Writing and composition procedures: a preferred approach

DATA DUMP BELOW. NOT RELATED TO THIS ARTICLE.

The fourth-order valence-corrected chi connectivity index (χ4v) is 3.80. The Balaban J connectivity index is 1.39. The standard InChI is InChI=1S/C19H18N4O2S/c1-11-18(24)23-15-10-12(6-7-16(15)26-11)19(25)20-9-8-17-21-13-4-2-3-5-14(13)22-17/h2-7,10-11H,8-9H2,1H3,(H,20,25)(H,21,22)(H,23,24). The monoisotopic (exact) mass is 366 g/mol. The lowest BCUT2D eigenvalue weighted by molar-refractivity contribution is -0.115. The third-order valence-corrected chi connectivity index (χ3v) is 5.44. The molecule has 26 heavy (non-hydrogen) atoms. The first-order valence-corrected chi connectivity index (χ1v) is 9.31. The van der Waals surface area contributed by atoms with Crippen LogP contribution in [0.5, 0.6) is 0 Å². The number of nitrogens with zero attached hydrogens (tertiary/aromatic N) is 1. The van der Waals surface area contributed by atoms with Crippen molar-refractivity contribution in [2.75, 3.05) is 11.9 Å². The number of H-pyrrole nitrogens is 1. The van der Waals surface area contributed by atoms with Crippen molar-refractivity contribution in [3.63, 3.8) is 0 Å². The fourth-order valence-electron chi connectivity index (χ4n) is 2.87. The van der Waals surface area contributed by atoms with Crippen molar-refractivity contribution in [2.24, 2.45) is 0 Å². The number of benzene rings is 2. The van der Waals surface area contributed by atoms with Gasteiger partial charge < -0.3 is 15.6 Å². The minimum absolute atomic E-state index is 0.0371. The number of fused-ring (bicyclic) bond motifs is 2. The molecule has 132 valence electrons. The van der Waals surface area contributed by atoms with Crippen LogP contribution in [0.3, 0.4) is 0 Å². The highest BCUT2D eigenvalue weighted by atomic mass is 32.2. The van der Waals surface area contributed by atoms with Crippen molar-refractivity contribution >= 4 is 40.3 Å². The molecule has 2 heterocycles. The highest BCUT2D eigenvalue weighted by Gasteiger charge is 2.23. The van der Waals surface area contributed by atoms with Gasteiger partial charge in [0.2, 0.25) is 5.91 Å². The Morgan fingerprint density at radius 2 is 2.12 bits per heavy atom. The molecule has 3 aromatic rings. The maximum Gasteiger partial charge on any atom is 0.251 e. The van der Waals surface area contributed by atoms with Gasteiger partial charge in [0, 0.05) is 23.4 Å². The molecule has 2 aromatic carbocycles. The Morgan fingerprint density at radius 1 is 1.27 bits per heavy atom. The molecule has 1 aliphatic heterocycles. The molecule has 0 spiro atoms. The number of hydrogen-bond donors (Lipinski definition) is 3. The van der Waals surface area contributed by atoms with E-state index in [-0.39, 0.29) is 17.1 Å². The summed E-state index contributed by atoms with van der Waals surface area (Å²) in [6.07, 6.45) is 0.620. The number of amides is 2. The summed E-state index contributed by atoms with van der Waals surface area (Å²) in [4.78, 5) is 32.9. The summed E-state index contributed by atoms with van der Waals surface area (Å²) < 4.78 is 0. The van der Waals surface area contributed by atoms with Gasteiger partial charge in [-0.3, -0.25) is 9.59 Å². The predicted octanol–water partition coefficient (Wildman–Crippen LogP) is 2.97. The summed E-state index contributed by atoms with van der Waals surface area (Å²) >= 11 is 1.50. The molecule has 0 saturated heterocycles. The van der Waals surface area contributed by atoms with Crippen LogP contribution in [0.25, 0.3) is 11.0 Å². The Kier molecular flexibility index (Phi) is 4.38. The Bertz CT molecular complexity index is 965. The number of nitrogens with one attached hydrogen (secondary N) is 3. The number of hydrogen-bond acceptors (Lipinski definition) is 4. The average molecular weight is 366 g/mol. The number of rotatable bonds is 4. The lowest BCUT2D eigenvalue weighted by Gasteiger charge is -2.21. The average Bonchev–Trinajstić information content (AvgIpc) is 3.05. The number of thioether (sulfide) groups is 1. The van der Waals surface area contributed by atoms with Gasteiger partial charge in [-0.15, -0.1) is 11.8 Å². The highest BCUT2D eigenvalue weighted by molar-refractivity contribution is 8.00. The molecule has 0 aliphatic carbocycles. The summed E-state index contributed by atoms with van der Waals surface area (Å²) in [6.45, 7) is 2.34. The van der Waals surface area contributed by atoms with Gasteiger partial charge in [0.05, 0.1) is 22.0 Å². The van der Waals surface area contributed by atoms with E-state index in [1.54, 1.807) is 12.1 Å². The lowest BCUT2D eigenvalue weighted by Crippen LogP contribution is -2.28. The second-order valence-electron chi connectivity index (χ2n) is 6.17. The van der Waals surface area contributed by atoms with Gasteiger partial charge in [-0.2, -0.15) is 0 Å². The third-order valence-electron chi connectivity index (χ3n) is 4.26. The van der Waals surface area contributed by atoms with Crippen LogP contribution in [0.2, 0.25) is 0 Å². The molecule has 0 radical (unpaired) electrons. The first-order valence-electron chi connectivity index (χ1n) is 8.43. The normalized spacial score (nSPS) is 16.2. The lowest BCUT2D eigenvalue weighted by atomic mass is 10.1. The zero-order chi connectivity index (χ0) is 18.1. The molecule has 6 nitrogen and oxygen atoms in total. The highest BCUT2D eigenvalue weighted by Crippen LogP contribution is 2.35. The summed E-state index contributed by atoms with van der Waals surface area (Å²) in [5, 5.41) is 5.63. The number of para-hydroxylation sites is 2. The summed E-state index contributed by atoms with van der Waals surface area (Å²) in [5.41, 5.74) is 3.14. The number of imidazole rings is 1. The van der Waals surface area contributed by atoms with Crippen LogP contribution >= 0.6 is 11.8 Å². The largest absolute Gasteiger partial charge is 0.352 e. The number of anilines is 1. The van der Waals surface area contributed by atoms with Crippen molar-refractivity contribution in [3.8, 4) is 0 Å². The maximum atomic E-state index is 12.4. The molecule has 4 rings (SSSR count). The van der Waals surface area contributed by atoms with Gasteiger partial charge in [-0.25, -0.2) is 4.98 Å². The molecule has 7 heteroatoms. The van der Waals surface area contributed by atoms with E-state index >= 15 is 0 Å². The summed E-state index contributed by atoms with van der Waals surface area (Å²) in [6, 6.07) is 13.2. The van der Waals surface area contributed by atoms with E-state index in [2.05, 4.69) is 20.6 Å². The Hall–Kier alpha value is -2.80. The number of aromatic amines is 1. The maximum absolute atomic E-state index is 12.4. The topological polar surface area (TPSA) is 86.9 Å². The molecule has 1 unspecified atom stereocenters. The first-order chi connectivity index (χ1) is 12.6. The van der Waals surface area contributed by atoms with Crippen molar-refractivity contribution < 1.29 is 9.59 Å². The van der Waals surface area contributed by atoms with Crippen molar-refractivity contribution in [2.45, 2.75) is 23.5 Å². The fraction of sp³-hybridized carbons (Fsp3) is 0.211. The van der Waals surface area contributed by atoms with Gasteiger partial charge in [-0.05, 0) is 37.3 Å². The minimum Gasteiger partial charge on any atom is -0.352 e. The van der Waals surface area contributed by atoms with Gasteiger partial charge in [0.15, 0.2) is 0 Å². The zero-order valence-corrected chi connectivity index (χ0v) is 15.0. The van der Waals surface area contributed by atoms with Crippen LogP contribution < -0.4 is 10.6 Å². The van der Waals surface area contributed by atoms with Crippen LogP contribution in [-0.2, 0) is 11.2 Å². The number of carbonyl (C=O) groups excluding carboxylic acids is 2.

Writing is an art that is noted as one of the most used expression of the human civilization. It could then be observed that through the numerous written works of different authors of books, of paper articles and other readable materials alike, there is a certain pattern that they follow. Why is it important to make effective use of these procedures? A.L. Trupe says that “Effective intervention results in better papers. Students who are asked or required to spend more time on a paper will think more about their topic, retain more information, and develop more powerful insights” (2001, Internet).Not everyone might easily see this obvious presentation of thoughts in a fine pattern. However, as it has always been said everybody and everything starts with the basics. Through this particular discussion, there are numerous factors that would be considered to be able to identify the essential procedures that even expert or professional writers take into consideration when they are putting their thoughts into writing.The Primary Procedures of WritingWhen writing a paper, there are at least three major preliminary procedures that should be considered by the writer. These procedures are called the “primary procedures”. The said procedures include:(a)                PrewritingPrewriting is the process by which a writer tends to scribble the words in his or her mind on paper. The words may mean nothing yet as they are all serving as key words to the main thoughts of the writer. From this so-called “scribbles” of thoughts, the writer is then able to create a plan on what he or she would more likely focus on in his writing.(b)                PlanningFrom the “scribbles” comes along the plan of the plot of the idea that is to be presented by the writer in writing. The ways by which the writer wants to layout the topic is done through outlining the primary topics of concern that needs to be addressed within the context of whatever it is that is being written about. Most often than not, this particular stage of writing makes it easier for the writer to see what the expected result of the written article or composition would actually look like.(c)                 DraftingFrom the outline comes the first-hand draft of the paper. The paper’s draft looks like the actual approach of the writing, only that it is a much more basic type. It is a type of the composition that requires refurnishing. Meaning there are a lot of points that still needs to be redone in this particular step in writing. The writer is much freer when it comes to writing the draft compared to the strict considerations that a writer needs to give attention to when writing the final paper as it is. Moreover, this writing procedure makes it much less stressing on the part of the writer since the rules of writing are still lacks and the procedure requires lesser stress on the sentence construction procedures.From the discussion that has been presented on the basic truths with regards the primary procedures of writing, it could be noted that each step has its own characteristic that leads the writer in completing the next step. As for example, pre-writing an planning could not be separated or intertwined as the writer is indeed supposed to rethink things over and over again even before the whole idea of what he or she is going to write comes into the real picture. Planning then gives the writer an ample time to rearrange the plot of the topic that is to be written. In an aim of conveying the right thoughts and the most essential factors of the composition, it is in this procedure that the writer is able to keep a close track on the outline of the paper that is to be completed. Later on, the creation of the draft of the paper creates a more vivid picture of the final outcome for the writer to be able to see what is to be expected on the final result of the paper.  Certainly, it could be observed that these steps make the procedures of writing much easier to finish. To make the composition look much of that of the finish outcome, the final procedures are to be given clear attention by the writers.The Final Furnishing StepsTo be able to finish the paper, the second half of the procedure comes into the picture. Most often than not, the final procedures are called the “furnishing” procedure. After the draft is done, the furnishing of the said written output is to be given way. Like that of the primary procedures, the final furnishing steps consist of only two major parts. The said parts are as follows:(a)RevisingRevising is more like “removing the unwanted edges of a drawing form the draft”, as to writing; it is primarily omitting the unnecessary information that could be found within the draft of the paper. The idea is to give an ample presentation for the topic that is being presented within the finished composition. To be able to revise means to clean up the rough edges of the written work. This may include unnecessary information, fixing different run-on sentences, making it possible to have a clearer understanding of the matter being presented within the context of the idea being noted in the composition.(b)Proof ReadingProof reading is usually the last look on the paper. The writer is supposed to have a closer look on what has to be arranged and fixed yet after the revision procedures within the paper. Through this step, the writer is able to have a final “say” if the final work that he or she has done have actually met the standards that have been set for it to reach.ConclusionFrom this point, it could be noted that writing indeed involves several procedures that concern the quality of the outcome of the paper as it is being refurnished for several times. The idea is to mainly bring out the gist of the writing through the presentation of the information that are written within the context of the compositions being completed. Once the said goal has been met, the writer is then ready to present the writing he has made for public reading.References:Scott, Julia D., Edna M. Troiano. The Contemporary Writer. Upper Saddle River: Prentice Hall, 2001.Clouse, Barbara Fine. A Troubleshooting Guide for Writers: Strategies and Process. New York: McGraw-Hill, 2005.ABC’s of the Writing Process.(2001). A Universal Process for Any Writing Task. http://www.angelfire.com/wi/writingprocess/secwplinks.html. (February 21, 2009).Trupe, A.L. (2001). A Process Approach to Writing. http://www.bridgewater.edu/WritingCenter/Resources/process.htm. (February 21, 2009)